Widespread layoffs amid the COVID-19 pandemic threaten to cut off millions of people from their employer-sponsored health insurance plans. But the Affordable Care Act (ACA) will protect many of these people and their families from losing coverage, according to a new study.
The Perspective article in the New England Journal of Medicine, co-authored by Harvard University Ph.D. student Sumit Agarwal (also of Brigham and Women’s Hospital) and Benjamin Sommers, professor of health policy and economics at Harvard T.H. Chan School of Public Health, was published online Aug. 19.
To quantify the ACA’s effect on changes in health insurance coverage after job loss, the researchers looked at data from the U.S. Department of Health and Human Services’ Medical Expenditure Panel Survey, a set of large-scale surveys of families and individuals, their medical providers, and employers across the U.S.
The analysis compared the trajectories of 1,350 adults who lost their jobs before 2014 — the year that the ACA’s Medicaid and marketplace provisions, aimed at increasing health insurance coverage, went into effect — with the trajectories of 1,103 adults who lost their jobs in 2014 or later. The researchers examined the insurance status of these participants during the first three months and the last three months that they were surveyed.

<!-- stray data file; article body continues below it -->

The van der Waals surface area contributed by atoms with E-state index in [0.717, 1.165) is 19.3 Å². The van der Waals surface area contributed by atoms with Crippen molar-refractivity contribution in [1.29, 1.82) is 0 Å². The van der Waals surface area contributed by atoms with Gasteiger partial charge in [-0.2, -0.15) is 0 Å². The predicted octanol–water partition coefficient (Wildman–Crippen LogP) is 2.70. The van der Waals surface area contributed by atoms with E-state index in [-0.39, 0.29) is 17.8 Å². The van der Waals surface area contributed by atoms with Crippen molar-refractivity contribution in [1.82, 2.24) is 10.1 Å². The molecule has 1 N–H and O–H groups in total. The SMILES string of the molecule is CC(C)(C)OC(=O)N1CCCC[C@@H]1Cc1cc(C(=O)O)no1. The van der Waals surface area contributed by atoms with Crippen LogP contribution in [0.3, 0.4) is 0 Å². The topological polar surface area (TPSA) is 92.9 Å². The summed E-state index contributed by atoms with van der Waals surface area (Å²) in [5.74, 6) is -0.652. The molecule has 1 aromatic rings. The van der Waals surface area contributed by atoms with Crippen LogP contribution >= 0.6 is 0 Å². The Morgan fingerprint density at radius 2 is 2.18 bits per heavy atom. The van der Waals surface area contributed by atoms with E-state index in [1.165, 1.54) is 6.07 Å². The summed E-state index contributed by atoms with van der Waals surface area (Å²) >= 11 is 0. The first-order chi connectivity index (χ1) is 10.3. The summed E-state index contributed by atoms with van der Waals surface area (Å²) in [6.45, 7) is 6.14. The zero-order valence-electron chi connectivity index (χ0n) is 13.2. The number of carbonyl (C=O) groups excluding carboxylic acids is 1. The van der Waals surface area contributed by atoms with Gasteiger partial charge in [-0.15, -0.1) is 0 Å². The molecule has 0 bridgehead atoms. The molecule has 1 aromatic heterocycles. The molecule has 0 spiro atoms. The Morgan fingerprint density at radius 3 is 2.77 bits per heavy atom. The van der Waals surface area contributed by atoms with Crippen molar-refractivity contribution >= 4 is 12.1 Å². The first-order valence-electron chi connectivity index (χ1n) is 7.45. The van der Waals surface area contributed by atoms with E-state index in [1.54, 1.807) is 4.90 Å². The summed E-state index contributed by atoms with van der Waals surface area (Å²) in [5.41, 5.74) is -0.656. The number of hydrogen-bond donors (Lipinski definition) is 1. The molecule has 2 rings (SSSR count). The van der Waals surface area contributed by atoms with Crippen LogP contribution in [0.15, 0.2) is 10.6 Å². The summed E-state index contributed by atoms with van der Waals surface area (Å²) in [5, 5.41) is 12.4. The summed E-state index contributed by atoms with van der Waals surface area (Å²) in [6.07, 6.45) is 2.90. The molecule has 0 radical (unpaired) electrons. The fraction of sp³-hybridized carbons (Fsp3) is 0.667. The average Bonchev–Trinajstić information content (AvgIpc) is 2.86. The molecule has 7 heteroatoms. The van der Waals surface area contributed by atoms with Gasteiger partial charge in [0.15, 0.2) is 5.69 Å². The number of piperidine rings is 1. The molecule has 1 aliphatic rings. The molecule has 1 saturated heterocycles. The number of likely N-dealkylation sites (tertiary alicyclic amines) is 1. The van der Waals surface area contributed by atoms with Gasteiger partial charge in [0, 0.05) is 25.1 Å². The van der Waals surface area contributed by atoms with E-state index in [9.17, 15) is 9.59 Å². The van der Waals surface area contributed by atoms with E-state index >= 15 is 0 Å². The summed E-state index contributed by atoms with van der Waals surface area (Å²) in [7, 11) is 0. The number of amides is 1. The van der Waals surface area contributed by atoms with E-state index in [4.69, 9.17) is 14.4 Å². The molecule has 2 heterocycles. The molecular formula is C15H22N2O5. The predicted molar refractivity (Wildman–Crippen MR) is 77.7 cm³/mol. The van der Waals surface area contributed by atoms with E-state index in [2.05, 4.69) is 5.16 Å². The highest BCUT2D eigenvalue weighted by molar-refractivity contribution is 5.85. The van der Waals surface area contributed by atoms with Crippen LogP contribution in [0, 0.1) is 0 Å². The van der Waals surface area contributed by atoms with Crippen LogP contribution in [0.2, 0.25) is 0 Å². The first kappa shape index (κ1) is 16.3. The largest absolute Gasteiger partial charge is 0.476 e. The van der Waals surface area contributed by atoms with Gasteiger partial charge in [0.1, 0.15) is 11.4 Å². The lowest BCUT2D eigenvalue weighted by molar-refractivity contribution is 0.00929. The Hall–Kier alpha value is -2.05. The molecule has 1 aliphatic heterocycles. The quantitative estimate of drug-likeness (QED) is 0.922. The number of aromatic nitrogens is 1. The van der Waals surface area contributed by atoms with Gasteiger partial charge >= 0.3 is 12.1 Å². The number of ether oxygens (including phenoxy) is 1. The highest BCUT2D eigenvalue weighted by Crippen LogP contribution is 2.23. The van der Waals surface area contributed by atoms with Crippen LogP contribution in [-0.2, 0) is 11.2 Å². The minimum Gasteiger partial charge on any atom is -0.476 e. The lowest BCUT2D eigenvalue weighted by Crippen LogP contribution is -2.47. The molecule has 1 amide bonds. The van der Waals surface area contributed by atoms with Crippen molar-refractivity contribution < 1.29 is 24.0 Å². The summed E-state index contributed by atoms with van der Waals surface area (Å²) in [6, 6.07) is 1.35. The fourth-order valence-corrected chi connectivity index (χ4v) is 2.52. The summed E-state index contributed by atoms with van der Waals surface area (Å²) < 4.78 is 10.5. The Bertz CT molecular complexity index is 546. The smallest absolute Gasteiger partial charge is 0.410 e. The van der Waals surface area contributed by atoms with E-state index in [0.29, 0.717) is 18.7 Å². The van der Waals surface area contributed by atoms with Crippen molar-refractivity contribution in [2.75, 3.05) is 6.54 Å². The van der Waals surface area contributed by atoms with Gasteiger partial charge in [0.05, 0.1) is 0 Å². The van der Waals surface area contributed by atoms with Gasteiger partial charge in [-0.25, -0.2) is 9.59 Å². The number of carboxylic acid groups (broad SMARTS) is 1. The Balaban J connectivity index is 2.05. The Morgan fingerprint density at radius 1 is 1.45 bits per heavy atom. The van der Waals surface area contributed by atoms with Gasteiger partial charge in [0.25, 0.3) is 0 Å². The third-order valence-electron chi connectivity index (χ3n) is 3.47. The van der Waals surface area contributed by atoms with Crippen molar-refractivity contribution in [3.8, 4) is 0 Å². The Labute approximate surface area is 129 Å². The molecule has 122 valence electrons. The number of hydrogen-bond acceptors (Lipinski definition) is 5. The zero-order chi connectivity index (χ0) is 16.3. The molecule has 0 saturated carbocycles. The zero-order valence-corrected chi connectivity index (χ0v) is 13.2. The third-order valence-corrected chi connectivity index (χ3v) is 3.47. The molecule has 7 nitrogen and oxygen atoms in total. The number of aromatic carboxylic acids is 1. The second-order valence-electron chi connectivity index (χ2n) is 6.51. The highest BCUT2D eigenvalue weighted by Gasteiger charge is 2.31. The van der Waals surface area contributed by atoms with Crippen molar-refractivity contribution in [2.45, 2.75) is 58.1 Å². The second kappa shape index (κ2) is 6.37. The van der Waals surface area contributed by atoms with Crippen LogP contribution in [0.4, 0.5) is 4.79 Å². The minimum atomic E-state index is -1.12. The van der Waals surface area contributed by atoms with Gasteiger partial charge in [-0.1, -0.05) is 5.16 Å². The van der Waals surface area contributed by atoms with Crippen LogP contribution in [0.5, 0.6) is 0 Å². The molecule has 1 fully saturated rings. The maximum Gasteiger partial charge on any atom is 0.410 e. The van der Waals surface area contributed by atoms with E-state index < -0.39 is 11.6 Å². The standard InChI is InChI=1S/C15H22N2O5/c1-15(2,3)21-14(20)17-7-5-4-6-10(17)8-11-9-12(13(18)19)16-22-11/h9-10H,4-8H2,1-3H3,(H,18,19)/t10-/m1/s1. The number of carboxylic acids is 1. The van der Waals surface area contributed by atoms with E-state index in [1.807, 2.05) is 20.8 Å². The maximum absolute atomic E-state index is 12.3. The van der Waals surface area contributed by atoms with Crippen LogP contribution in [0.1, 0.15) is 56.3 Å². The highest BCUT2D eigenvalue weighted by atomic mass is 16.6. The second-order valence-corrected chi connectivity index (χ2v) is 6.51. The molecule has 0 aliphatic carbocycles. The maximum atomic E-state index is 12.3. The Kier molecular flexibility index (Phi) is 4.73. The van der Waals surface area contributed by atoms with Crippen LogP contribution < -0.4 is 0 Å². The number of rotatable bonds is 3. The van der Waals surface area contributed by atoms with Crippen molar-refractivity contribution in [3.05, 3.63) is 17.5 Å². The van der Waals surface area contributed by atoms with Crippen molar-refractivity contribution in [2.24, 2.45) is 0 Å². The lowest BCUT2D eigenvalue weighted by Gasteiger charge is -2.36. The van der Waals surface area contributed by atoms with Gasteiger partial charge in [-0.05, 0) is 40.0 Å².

Between 2011 and 2013, job loss was associated with an average health insurance coverage loss of 4.6 percentage points, the analysis found. The proportion of participants with any coverage decreased from 66.3 percent to 61.7 percent.
The very virus that has brought about record unemployment levels is the same agent that makes health insurance — and the new options created under the ACA — more important than ever.
But after the ACA went into effect — when the overall coverage rate was much higher to begin with (76.2 percent ) — job loss was no longer linked to an increase in the uninsured rate. Large gains in Medicaid (8.9 percentage points) and marketplace coverage (2.6 percentage points) nearly fully offset the reduction in employer-sponsored insurance for people who left or lost their job, according to the authors. Overall, the implementation of the ACA was associated with a 6.0-percentage-point net increase in the likelihood of having coverage after a job loss.
“These results indicate the critical role that the ACA will play in alleviating coverage losses related to the Covid-associated recession,” the authors wrote.
The authors noted that insurance coverage gaps remain even with the ACA, and that the law’s future is still uncertain amid a Supreme Court challenge from 18 Republican state attorneys general and the Trump administration, who are arguing that the law is unconstitutional.
“In the current context of millions of Americans losing their jobs and an ongoing pandemic, overturning the ACA would most likely be devastating to patients, clinicians, hospitals, and state economies,” the authors wrote. “The very virus that has brought about record unemployment levels is the same agent that makes health insurance — and the new options created under the ACA — more important than ever.”